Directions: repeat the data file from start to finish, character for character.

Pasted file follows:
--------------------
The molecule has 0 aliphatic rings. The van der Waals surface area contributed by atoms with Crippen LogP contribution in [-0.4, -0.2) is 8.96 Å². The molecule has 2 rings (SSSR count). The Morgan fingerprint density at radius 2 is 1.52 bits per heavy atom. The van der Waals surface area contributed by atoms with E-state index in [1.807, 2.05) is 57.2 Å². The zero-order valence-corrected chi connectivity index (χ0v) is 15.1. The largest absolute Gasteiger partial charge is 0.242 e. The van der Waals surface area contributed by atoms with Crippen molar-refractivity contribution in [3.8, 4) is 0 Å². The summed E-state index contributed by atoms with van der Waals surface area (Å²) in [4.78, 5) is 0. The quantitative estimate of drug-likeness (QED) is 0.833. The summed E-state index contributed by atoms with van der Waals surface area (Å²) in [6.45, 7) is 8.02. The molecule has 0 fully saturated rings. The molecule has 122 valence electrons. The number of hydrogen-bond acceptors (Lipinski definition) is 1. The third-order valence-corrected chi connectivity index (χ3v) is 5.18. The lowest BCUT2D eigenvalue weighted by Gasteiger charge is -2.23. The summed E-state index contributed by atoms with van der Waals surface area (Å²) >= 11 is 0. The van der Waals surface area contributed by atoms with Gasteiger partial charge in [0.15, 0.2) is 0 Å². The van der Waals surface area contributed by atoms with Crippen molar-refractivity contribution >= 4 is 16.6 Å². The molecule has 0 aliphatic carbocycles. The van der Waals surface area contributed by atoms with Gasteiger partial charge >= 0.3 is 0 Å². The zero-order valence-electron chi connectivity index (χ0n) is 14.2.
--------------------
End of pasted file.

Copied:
The molecule has 0 aliphatic rings. The van der Waals surface area contributed by atoms with Crippen LogP contribution in [-0.4, -0.2) is 8.96 Å². The molecule has 2 rings (SSSR count). The Morgan fingerprint density at radius 2 is 1.52 bits per heavy atom. The van der Waals surface area contributed by atoms with E-state index in [1.807, 2.05) is 57.2 Å². The zero-order valence-corrected chi connectivity index (χ0v) is 15.1. The largest absolute Gasteiger partial charge is 0.242 e. The van der Waals surface area contributed by atoms with Crippen molar-refractivity contribution in [3.8, 4) is 0 Å². The summed E-state index contributed by atoms with van der Waals surface area (Å²) in [4.78, 5) is 0. The quantitative estimate of drug-likeness (QED) is 0.833. The summed E-state index contributed by atoms with van der Waals surface area (Å²) in [6.45, 7) is 8.02. The molecule has 0 fully saturated rings. The molecule has 122 valence electrons. The number of hydrogen-bond acceptors (Lipinski definition) is 1. The third-order valence-corrected chi connectivity index (χ3v) is 5.18. The lowest BCUT2D eigenvalue weighted by Gasteiger charge is -2.23. The summed E-state index contributed by atoms with van der Waals surface area (Å²) >= 11 is 0. The van der Waals surface area contributed by atoms with Gasteiger partial charge in [0.15, 0.2) is 0 Å². The van der Waals surface area contributed by atoms with Crippen molar-refractivity contribution >= 4 is 16.6 Å². The molecule has 0 aliphatic carbocycles. The van der Waals surface area contributed by atoms with Gasteiger partial charge >= 0.3 is 0 Å². The zero-order valence-electron chi connectivity index (χ0n) is 14.2.